The String Whisperer

A while back, my mother bought a present for my kids at work: 300 skeins of embroidery floss for making friendship bracelets. They got access to the floss something like a month after she sent it, for a very good reason. I have not forgotten, you see, the Floss Box. (Cue crashing thunder and scream track.)

I am the oldest of four girls. Many girls (and boys, actually, but I never knew this growing up) love to make friendship bracelets. The thing is, much of the fun of making friendship bracelets is choosing from a fun variety of colors. Putting those colored strings away in some tidy fashion is less exciting. String + children = holy knotmare, Batman.

My mother’s floss box, a brown cardboard box that might have been a shoe box if it wasn’t, was tangled from the beginning. I mean, it’s possible that there was a point in time when it was filled with neatly-wound skeins from which we could easily take just one color, clip it, and return it tidily to its place, but if so, that time was long before my active memory begins. My earliest memories of being a fiber artist are of reaching into that tangled mass of vibrant colors to free long enough strands to make a bracelet with.

There may also have been a time when freeing those strings made me angry and frustrated, but the funny thing is that I have strong memories of being the only person in the house who wasn’t deathly afraid of that box. Somewhere along the way, I developed an inexplicable knack for liberating string from the knotty, grasping throng of colors. There was something zen about pulling gently at the hopeless clump until I could tell where it would give way and open up to let me do my untangling magic.

I haven’t lost my touch. I have a box of yarn at work and I am still the only one who can free enough yarn from the mass that’s been tangled by impatient hands. Granted, my competition is composed of people who have not yet finished developing their fine motor skills, but that somehow doesn’t make me feel like less of a magician when I unfurl a particularly gnarly bit. These hands? Wizards with the string.

This does not mean, however, that I have any intention of spending most or even really any of my time with the kids untangling string. Given my druthers, I would rather be refereeing a game of zombie tag or listening to my “ghost man” on third base making spooky noises. If I gave those two boxes of 150 skeins apiece directly to the kids, I would never see the end of the knots. Taking the time to wind at least one bobbin of each color (there are, thank goodness, many repeats in that mix) has delayed my kids’ delight in the fine art of friendship bracelet making but I think, in the end, my magic hands aren’t terribly disappointed that I won’t be needing to work them to the bone.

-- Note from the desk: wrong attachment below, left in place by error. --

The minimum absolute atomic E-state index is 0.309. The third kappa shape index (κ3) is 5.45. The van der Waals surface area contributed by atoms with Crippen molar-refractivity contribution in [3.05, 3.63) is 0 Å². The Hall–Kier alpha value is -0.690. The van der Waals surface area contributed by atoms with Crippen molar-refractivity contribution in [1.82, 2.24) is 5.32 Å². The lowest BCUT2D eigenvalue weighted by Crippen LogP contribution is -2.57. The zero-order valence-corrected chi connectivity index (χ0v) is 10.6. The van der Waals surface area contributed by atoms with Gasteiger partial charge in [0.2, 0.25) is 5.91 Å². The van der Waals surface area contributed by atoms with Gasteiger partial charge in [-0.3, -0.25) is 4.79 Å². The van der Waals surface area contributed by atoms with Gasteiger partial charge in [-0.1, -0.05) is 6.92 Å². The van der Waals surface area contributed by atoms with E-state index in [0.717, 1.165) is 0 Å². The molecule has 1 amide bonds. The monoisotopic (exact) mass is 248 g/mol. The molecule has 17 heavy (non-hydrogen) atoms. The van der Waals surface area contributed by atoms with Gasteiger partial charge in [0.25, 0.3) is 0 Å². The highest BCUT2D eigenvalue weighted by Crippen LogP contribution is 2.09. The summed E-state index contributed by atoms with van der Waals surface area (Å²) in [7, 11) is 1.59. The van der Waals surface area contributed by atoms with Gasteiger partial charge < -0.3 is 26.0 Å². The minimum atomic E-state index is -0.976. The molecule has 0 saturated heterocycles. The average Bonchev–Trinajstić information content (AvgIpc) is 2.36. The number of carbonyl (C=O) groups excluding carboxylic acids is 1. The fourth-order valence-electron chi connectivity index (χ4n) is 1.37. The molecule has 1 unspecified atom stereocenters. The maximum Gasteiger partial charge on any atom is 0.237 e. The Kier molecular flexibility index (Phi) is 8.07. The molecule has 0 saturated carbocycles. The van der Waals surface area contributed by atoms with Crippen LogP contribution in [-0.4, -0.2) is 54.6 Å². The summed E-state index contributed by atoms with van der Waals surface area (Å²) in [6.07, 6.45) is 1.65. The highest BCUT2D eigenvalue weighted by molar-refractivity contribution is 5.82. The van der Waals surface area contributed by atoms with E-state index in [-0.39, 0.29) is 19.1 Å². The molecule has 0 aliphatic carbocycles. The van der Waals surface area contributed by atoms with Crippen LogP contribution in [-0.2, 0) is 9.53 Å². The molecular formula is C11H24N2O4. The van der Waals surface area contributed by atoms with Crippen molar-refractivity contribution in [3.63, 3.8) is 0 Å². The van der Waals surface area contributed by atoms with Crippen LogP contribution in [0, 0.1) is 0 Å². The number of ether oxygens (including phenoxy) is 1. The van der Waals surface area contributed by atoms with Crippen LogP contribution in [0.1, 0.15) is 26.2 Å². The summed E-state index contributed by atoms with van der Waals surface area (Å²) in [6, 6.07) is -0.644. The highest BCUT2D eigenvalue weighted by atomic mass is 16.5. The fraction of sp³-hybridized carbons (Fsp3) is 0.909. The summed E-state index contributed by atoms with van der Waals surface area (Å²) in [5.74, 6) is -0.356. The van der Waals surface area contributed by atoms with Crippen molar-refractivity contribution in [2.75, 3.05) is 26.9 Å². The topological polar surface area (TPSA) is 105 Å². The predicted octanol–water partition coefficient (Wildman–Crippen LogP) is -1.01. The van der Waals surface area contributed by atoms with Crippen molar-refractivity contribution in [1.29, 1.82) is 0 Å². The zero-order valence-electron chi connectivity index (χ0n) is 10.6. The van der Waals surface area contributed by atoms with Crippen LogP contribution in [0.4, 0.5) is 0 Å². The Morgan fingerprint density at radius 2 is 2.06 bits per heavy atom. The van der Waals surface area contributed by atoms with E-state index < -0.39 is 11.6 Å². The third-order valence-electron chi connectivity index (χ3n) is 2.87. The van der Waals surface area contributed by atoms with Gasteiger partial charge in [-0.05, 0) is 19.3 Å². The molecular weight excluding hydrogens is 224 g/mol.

TNQDE: The Lunacy of Courage

I’ve mentioned already that being a camp counselor has been requiring me to grow. It seems like almost every day there’s something I need to do that would have been fairly firmly in the list of things I would be perfectly content to die without ever attempting. Strapping myself into a harness and being hauled into the air by a rope, for example, or teaching the fundamentals of number sense necessary to understand long division. This requires me to be something I never particularly thought I could be:

“intrepid”

The AHCD defines intrepid as “resolutely courageous: fearless.” The word harks back to Latin. Our old friend in- means, of course, “not” and trepidus you might recognize from “trepidation.” Trepidus means “alarmed” or “afraid.” I haven’t dug the word up in the OED to find out where and how the word was initially used, so I can’t say anything about the original connotation of the word, but I do love the modern sense of perseverance that accompanies “intrepid.” Being intrepid is not just being brave, it’s determining to stick it out regardless of your misgivings.

Courage in itself is an interesting concept, from and etymological standpoint. “Courage” came to Middle English through Old French through Vulgar Latin from the Latin word cor, which simply means “heart.” I don’t know the history of the heart as a symbol for certain emotions, but it’s a persistent idea, and strangely juxtaposed to another word for courage: “bravery.”

“Bravery” actually has the most interesting history of the three words, so much so that I may get another post out of it later. For now, I’ll just skip to the amusing part and note that it hails from the Latin word barbarus, which they lifted most cleverly from the Greek barbaros, a word which means “non-Greek” or “foreigner.” The word is onomatopoetic and insulting, mimicking the barking of dogs, which is how the Greeks perceived the speech of anyone not speaking Greek.

Does this mean I have to be barking mad to enjoy life as a camp counselor? Quite possibly.